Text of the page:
Portions of this article appeared in an article on and Yahoo Finance Monday, November 1, 2010. We have also added our insight and information. We hope you receive benefit from this article and encourage you to contact us if we can help answer any questions. Enjoy!
How To Make Your Money Last in Retirement
People are living longer and saving less. But there are ways to stretch out your dollars.
If you're like many people, you've put considerable time and effort into socking away money for retirement. But you've probably put less thought into how slowly you'll spend the money and in a way that will make it last--a potential disaster.
A perfect storm has foisted this challenge upon individuals. People are living longer. Fewer have pensions. Instead they have 401(k) plans that may have been decimated. Assets in savings accounts may actually be losing value thanks to short-term interest rates that are actually lower than the inflation rate. And Social Security seems iffy for younger workers.
There are steps you can take to make your money last. Spend less and work longer, of course. But even then you can't know how long you're going to live. All you have are the odds: for a married couple at age 65, there's a 58% chance one person will live to 90; a 50% chance one will live to 92; and a 25% chance one will live to 97.
Many clients plan for a retirement of 30 to 35 years. How can they make their money last that long, or longer? Let's say you're 65 years old, want to retire now, and expect to need $100,000 annual income in retirement. You'll need to adjust that $100,000 to rise with inflation. Here are some options for you, with pros and cons.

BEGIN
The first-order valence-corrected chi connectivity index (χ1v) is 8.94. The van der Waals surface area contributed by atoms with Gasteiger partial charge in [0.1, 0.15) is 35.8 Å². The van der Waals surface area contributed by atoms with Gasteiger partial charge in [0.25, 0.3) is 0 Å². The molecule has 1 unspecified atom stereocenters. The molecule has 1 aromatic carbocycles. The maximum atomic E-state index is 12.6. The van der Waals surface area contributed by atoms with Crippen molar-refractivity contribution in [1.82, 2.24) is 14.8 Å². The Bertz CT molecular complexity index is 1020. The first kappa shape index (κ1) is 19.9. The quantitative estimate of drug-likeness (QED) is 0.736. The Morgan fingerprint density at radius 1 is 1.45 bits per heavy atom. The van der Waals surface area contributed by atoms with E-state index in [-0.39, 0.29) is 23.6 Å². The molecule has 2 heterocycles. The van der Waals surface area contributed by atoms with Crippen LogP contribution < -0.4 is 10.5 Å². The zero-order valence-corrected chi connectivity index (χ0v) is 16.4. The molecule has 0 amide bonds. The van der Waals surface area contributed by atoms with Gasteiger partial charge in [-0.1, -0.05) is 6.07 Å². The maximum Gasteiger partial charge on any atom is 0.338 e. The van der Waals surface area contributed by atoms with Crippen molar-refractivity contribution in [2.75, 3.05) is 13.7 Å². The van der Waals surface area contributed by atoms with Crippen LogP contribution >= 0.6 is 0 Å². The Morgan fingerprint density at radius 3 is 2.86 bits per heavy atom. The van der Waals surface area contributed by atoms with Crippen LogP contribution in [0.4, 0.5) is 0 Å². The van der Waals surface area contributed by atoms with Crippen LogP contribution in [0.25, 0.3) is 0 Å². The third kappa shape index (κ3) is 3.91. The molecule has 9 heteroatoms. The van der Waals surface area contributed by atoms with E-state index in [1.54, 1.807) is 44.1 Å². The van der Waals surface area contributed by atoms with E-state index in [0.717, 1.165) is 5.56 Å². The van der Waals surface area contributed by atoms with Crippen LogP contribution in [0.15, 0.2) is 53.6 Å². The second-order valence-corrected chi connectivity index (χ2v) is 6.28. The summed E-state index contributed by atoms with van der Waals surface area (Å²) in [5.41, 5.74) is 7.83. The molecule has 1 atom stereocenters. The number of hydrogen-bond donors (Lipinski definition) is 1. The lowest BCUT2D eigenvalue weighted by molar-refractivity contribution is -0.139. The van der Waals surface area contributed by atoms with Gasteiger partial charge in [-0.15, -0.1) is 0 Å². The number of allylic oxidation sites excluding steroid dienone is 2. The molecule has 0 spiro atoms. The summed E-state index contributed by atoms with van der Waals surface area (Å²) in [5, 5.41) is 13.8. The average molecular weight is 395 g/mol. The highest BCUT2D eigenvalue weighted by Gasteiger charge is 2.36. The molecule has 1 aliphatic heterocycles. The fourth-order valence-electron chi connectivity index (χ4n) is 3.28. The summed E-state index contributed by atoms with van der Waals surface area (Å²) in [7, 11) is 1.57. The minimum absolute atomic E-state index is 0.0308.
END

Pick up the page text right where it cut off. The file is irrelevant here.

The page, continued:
Savings Accounts
If you have a Depression-era mentality, put your nest egg in savings accounts and certificates of deposit with no more than the FDIC-insured limit of $250,000 in any one bank. It's safe and will be there for you no matter how the markets do.
Unfortunately such low-risk investments may lose value over time after inflation and are unlikely to generate much income. If you have a pot of money to get you through your golden years, the most that can be withdrawn over a 30-year period is 5% (some people say 4%) per year, adjusted for inflation. At current interest rates of 2% or so, you'll need to start with $5 million to generate $100,000 a year in income. But that doesn't allow for $100,000 to grow with inflation, so plan to draw down that $5 million over time.
A Balanced Portfolio
If you don't just happen to have $5 million lying around, you'll need to take some more risk to have any chance of generating that $100,000 a year you desire. One alternative is to put money in a diversified portfolio of stocks, bonds and real estate that pays dividends. If you start with $3 million and the market performs as it has over the past 70 years, you should be in good shape. But if the market lags or companies cut their dividends, your money might not last.
Of course the downside of this option is that your money is 100% at risk. Many of our clients are not interested in seeing their retirement funds take another 20-40% hit as many have in the past 5 years. Many people are just now getting back to the levels they were 10 years ago.
Deferred Annuities